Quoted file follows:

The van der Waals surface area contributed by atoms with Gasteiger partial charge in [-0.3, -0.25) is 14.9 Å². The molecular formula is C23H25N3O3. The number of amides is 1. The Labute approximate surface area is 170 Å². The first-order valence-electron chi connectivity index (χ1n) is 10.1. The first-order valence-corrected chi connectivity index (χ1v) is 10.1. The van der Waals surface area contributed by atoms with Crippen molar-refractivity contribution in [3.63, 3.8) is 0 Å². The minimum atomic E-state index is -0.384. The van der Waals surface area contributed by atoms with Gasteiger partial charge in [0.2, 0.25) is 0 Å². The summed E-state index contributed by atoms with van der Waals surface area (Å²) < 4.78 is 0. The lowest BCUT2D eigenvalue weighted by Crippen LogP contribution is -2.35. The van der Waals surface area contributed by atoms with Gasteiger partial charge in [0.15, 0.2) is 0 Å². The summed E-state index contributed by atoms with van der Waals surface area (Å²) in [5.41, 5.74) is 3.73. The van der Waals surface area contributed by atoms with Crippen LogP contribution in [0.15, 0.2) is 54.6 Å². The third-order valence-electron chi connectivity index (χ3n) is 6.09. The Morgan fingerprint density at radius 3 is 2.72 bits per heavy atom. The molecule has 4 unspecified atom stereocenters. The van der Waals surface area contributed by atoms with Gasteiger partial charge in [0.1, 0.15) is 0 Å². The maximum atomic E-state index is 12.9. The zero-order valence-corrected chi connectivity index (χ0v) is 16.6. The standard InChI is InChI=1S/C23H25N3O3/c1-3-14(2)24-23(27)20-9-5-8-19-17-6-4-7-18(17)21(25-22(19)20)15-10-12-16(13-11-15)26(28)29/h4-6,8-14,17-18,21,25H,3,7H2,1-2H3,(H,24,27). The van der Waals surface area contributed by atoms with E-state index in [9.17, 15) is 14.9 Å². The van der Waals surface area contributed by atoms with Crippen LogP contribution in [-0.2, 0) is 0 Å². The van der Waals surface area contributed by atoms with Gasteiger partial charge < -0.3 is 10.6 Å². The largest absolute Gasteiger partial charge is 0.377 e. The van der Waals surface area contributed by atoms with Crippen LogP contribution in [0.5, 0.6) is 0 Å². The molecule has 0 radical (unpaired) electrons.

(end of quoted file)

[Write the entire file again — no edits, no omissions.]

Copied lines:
The van der Waals surface area contributed by atoms with Gasteiger partial charge in [-0.3, -0.25) is 14.9 Å². The molecular formula is C23H25N3O3. The number of amides is 1. The Labute approximate surface area is 170 Å². The first-order valence-electron chi connectivity index (χ1n) is 10.1. The first-order valence-corrected chi connectivity index (χ1v) is 10.1. The van der Waals surface area contributed by atoms with Crippen molar-refractivity contribution in [3.63, 3.8) is 0 Å². The minimum atomic E-state index is -0.384. The van der Waals surface area contributed by atoms with Gasteiger partial charge in [0.2, 0.25) is 0 Å². The summed E-state index contributed by atoms with van der Waals surface area (Å²) < 4.78 is 0. The lowest BCUT2D eigenvalue weighted by Crippen LogP contribution is -2.35. The van der Waals surface area contributed by atoms with Gasteiger partial charge in [0.15, 0.2) is 0 Å². The summed E-state index contributed by atoms with van der Waals surface area (Å²) in [5.41, 5.74) is 3.73. The van der Waals surface area contributed by atoms with Crippen LogP contribution in [0.15, 0.2) is 54.6 Å². The third-order valence-electron chi connectivity index (χ3n) is 6.09. The Morgan fingerprint density at radius 3 is 2.72 bits per heavy atom. The molecule has 4 unspecified atom stereocenters. The van der Waals surface area contributed by atoms with Gasteiger partial charge in [0.1, 0.15) is 0 Å². The maximum atomic E-state index is 12.9. The zero-order valence-corrected chi connectivity index (χ0v) is 16.6. The standard InChI is InChI=1S/C23H25N3O3/c1-3-14(2)24-23(27)20-9-5-8-19-17-6-4-7-18(17)21(25-22(19)20)15-10-12-16(13-11-15)26(28)29/h4-6,8-14,17-18,21,25H,3,7H2,1-2H3,(H,24,27). The van der Waals surface area contributed by atoms with E-state index in [9.17, 15) is 14.9 Å². The van der Waals surface area contributed by atoms with Crippen LogP contribution in [-0.2, 0) is 0 Å². The van der Waals surface area contributed by atoms with Gasteiger partial charge < -0.3 is 10.6 Å². The largest absolute Gasteiger partial charge is 0.377 e. The van der Waals surface area contributed by atoms with Crippen LogP contribution in [0.5, 0.6) is 0 Å². The molecule has 0 radical (unpaired) electrons.